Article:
VERGE Art Fair, May 2012 NYC at 159 Bleecker, St.

(All photos were taken with permission of the fair and are © Copyright 2012 Jack A. Atkinson. Images © individual artists, fabricators, respective owners or assignees.)

Recently we were invited to stay overnight with relatives of a family friend. To show some of our gratitude for the accommodations and hospitality, we brought some Shrimp Etouffee and rice for dinner the first night. It was a big hit - so here is the recipe.
Louisiana Shrimp Etouffee
Etouffee is pronounced (aye-too-faye) and this dish may be made with crawfish when available. Original Recipe, adapted from many recipes shared with me, by South Louisiana cooks. It is relatively easy to make and will impress everyone at the table.

2 - Green Peppers - diced
1 Tablespoon Olive Oil & 1 stick Butter (adjust to your liking, but this much butter is in most recipes)
3-4 Ribs Celery - thinly sliced
2 - Large Onions - diced
3 - Cloves Garlic - diced
3 - Tablespoons Dry Roux (white flour made into a dry roux = heat some flour in a pot, stirring constantly, until it is the color of cafe-au-lait) or use Tony Chachere's Creole - Instant Roux Mix.
2 lbs Uncooked Shrimp in shells (thawed or fresh)
1/2 cup Water, add more - sparingly - as needed
1 small can Tomato Paste (6 oz)
1 Lemon - juiced
2 teaspoons dried Basil
2 Green Onions (top greens only) chopped
1/4 teaspoon Salt (or to taste)
1-2 teaspoons Louisiana Style Cajun Seasoning (available in most grocery's spice sections)

- Prep vegetables.
- Coat a large, deep-walled skillet with 1 tablespoon olive oil + 1/2 stick of butter. 
- Heat on HIGH heat. When butter is melted add the Vegetables a third at a time and stir to saute. With-in one minute you should have all veggies in the skillet cooking. Stir often and cook until soft and the onions are transparent.
- Add 1/2 cup water, basil, Cajun spices, salt and tomato paste. Stir to mix and dissolve paste.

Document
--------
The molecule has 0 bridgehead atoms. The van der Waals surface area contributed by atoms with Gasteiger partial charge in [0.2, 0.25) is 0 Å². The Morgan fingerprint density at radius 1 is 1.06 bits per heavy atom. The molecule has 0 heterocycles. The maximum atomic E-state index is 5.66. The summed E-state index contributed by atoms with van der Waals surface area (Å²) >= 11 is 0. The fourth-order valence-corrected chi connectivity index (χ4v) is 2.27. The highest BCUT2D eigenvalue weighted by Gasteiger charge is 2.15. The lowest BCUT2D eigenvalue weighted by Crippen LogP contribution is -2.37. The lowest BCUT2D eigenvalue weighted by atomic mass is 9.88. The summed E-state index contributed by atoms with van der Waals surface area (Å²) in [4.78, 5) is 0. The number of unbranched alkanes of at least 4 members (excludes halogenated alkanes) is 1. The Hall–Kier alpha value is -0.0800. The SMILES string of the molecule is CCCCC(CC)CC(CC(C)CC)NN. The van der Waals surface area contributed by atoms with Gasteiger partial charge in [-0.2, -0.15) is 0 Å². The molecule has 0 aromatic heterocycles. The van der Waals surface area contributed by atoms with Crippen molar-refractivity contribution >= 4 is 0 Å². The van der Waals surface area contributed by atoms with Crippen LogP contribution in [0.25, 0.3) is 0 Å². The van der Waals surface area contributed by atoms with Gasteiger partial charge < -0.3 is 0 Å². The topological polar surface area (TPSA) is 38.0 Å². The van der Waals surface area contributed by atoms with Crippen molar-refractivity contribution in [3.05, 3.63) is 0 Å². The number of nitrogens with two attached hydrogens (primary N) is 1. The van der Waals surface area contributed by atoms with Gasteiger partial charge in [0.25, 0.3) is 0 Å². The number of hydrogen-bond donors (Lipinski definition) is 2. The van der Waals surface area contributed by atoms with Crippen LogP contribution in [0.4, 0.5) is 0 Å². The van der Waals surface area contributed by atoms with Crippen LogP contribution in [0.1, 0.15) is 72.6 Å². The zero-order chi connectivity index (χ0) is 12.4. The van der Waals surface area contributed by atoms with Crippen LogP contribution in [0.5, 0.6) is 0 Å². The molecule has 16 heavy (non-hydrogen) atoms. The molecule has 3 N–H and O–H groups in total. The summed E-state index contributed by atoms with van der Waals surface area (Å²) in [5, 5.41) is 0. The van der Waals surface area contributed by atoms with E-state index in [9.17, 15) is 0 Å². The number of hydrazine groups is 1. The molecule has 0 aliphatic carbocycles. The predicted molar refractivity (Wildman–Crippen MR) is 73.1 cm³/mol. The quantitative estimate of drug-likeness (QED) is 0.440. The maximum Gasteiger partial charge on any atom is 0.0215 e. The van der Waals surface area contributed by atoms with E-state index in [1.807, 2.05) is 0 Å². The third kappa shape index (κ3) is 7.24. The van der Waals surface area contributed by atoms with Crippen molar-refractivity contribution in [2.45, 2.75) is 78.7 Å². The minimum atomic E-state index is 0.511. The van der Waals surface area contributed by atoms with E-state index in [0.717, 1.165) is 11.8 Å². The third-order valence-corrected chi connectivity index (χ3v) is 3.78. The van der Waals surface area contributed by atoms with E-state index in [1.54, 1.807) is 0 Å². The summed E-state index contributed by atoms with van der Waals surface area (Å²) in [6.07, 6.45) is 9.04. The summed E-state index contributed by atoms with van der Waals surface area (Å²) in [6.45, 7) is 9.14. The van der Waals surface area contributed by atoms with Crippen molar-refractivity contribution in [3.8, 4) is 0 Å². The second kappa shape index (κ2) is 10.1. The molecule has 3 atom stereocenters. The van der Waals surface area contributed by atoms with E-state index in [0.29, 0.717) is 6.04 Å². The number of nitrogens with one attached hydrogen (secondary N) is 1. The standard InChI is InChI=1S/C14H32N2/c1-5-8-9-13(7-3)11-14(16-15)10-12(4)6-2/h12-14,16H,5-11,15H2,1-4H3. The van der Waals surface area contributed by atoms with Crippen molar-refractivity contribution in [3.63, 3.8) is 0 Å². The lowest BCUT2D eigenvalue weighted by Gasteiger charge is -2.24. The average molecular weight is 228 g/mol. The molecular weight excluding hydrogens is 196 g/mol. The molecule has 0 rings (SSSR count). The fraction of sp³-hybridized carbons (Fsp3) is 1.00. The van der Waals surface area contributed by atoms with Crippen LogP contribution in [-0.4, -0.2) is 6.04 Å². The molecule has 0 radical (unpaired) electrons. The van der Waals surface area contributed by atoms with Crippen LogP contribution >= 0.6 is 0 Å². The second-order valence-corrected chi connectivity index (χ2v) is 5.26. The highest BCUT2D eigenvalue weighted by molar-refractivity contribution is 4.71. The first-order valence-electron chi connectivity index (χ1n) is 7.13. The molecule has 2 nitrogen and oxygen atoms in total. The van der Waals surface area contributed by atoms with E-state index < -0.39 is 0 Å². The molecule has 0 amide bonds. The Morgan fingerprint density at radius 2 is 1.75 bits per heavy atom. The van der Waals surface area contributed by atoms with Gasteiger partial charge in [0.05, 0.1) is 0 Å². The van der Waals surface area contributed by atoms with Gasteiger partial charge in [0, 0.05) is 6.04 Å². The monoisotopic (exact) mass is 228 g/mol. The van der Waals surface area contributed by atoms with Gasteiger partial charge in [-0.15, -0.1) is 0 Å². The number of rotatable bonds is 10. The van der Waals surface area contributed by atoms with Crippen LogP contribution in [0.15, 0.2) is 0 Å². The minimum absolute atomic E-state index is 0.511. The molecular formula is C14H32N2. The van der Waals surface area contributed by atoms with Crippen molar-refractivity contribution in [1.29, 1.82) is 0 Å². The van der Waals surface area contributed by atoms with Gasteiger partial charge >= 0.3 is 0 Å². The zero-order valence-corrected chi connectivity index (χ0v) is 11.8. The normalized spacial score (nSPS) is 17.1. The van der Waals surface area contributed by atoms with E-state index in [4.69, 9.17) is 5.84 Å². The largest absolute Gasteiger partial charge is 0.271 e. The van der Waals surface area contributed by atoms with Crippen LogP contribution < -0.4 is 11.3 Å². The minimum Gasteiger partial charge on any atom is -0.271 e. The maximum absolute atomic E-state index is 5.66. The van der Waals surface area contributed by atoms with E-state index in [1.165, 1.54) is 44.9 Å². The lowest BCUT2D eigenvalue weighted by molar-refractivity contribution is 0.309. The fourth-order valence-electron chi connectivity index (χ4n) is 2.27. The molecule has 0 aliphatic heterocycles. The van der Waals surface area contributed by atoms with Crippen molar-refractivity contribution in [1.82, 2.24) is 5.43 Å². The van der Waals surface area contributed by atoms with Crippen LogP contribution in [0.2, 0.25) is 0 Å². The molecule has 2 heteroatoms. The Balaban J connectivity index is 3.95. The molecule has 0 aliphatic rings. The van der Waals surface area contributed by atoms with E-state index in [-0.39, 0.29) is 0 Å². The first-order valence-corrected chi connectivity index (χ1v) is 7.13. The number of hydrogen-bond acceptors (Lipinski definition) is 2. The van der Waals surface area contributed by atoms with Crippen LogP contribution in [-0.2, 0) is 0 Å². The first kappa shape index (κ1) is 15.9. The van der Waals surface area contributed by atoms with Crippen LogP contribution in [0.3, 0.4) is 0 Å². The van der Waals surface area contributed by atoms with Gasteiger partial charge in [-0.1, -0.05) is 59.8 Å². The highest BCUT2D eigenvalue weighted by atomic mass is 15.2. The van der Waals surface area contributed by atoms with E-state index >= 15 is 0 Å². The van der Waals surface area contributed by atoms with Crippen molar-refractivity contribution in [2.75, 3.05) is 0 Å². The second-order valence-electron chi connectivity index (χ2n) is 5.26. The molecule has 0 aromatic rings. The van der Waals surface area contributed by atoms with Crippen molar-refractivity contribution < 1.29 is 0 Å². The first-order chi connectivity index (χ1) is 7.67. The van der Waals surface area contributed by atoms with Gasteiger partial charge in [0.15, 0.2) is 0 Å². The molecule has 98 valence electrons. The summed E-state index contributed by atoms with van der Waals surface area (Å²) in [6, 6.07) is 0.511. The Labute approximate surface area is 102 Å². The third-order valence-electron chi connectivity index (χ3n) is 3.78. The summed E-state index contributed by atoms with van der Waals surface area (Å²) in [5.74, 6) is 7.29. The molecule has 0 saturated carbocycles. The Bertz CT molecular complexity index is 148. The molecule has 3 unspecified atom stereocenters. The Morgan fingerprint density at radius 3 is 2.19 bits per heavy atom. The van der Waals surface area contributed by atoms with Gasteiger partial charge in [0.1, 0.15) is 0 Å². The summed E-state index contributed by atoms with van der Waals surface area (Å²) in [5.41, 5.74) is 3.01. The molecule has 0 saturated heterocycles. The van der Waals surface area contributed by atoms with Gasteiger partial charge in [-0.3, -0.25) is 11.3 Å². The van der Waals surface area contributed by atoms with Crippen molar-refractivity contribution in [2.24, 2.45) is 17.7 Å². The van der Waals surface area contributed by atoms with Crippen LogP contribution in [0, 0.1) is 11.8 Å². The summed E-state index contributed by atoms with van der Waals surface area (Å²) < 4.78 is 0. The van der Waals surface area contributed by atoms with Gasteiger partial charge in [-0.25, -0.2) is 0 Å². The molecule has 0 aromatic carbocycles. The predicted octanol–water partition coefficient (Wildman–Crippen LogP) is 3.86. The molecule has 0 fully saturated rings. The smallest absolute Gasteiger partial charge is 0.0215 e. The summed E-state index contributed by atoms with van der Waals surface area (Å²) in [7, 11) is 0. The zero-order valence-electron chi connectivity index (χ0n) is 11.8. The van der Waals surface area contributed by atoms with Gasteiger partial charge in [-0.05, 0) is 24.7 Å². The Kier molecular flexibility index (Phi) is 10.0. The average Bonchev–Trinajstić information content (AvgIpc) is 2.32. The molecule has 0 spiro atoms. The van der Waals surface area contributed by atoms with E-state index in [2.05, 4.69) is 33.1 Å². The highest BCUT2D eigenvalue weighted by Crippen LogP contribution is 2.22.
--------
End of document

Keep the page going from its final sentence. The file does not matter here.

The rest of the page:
- Add shrimp and remaining butter (chopped into 1/2" cubes and spread around over the shrimp) Make certain all shrimp are in the liquid - Cover and cook until shrimp are entirely pink. Flipping the shrimp from time to time to make certain they cook on both sides. (Do not over-cook shrimp.)
- Using tongs and a strainer over the skillet, remove the shrimp and shake off excess sauce, then place in the strainer to drain back into the pot. Then place drained shrimp in a bowl to cool.
 (This can be done in stages until all shrimp are removed. After the shrimp 
 have cooled, peel and discard the shells and tails. Cut all shrimp into two 
 pieces and reserve - add shrimp back into the sauce, just before serving.)
- Add the dry roux, stir-in and continue simmering the sauce for at least 10 more minutes after shrimp have been removed. Add small amounts of water if the sauce gets too dry. If you make it too runny, you can cook it longer to reduce. Consistency of the sauce should be the same as a thick stew.

Finally, taste and adjust the seasoning (add salt or more cajun spices), stir shrimp back in, add lemon juice, add green onion tops, mix well and - Serve!


2 cups Jasmine Rice
4 cups Water
2 teaspoons Salt

In a large pot -
Bring water and salt to a boil. 
Add rice and bring back to a boil.
Turn down stovetop heat to simmer and cook untouched, without taking off the lid or stirring, for 15 minutes.
Check for doneness (no crunch)
Remove from heat and fluff.
Keep covered until ready to serve.

Mound a generous amount of rice in the center of a plate or bowl
and spoon the Etouffee sauce on top, leaving some white rice showing on the sides.
Makes 6 - 8 generous servings.

Please use my blog: to pass this recipe along to others - It is an original recipe and I would appreciate it. Just copy and forward the link below. 

Until later,
All photos were taken with permission and are © Copyright 2012 Jack A. Atkinson. ARTSnFOOD, is an online publication. All rights reserved. Concept & Original Text © Copyright 2012 Jack A. Atkinson under all International intellectual property and copyright laws. Images © individual artists, fabricators, respective owners or assignees.